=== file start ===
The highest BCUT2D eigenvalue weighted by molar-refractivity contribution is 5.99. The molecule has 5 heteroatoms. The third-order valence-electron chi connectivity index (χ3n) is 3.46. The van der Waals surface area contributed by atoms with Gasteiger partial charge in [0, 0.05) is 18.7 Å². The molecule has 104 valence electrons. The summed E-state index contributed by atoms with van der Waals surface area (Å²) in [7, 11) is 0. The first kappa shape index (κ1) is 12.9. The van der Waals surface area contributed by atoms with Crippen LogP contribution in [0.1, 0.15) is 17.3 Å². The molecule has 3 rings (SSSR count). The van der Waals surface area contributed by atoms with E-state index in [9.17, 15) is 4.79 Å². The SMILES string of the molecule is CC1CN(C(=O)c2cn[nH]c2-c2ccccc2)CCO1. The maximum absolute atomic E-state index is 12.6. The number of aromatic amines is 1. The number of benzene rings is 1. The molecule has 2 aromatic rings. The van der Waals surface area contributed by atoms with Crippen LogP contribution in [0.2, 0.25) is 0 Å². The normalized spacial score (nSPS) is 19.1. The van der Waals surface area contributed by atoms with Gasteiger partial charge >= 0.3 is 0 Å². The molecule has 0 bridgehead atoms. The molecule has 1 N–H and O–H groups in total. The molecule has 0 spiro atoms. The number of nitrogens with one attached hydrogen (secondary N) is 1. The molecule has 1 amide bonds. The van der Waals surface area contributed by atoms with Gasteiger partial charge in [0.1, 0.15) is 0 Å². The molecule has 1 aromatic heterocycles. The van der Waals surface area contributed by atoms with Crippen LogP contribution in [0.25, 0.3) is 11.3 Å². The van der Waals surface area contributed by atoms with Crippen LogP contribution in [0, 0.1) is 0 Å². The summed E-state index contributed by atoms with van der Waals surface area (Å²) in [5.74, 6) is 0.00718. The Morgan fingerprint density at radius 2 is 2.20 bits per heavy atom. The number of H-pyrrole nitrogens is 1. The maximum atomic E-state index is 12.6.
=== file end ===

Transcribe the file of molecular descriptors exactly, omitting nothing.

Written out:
The highest BCUT2D eigenvalue weighted by molar-refractivity contribution is 5.99. The molecule has 5 heteroatoms. The third-order valence-electron chi connectivity index (χ3n) is 3.46. The van der Waals surface area contributed by atoms with Gasteiger partial charge in [0, 0.05) is 18.7 Å². The molecule has 104 valence electrons. The summed E-state index contributed by atoms with van der Waals surface area (Å²) in [7, 11) is 0. The first kappa shape index (κ1) is 12.9. The van der Waals surface area contributed by atoms with Crippen LogP contribution in [0.1, 0.15) is 17.3 Å². The molecule has 3 rings (SSSR count). The van der Waals surface area contributed by atoms with E-state index in [9.17, 15) is 4.79 Å². The SMILES string of the molecule is CC1CN(C(=O)c2cn[nH]c2-c2ccccc2)CCO1. The maximum absolute atomic E-state index is 12.6. The number of aromatic amines is 1. The number of benzene rings is 1. The molecule has 2 aromatic rings. The van der Waals surface area contributed by atoms with Crippen LogP contribution in [0.2, 0.25) is 0 Å². The normalized spacial score (nSPS) is 19.1. The van der Waals surface area contributed by atoms with Gasteiger partial charge >= 0.3 is 0 Å². The molecule has 0 bridgehead atoms. The molecule has 1 N–H and O–H groups in total. The molecule has 0 spiro atoms. The number of nitrogens with one attached hydrogen (secondary N) is 1. The molecule has 1 amide bonds. The van der Waals surface area contributed by atoms with Gasteiger partial charge in [0.1, 0.15) is 0 Å². The molecule has 1 aromatic heterocycles. The van der Waals surface area contributed by atoms with Crippen LogP contribution in [0.25, 0.3) is 11.3 Å². The van der Waals surface area contributed by atoms with Crippen LogP contribution in [0, 0.1) is 0 Å². The summed E-state index contributed by atoms with van der Waals surface area (Å²) in [5.74, 6) is 0.00718. The Morgan fingerprint density at radius 2 is 2.20 bits per heavy atom. The number of H-pyrrole nitrogens is 1. The maximum atomic E-state index is 12.6.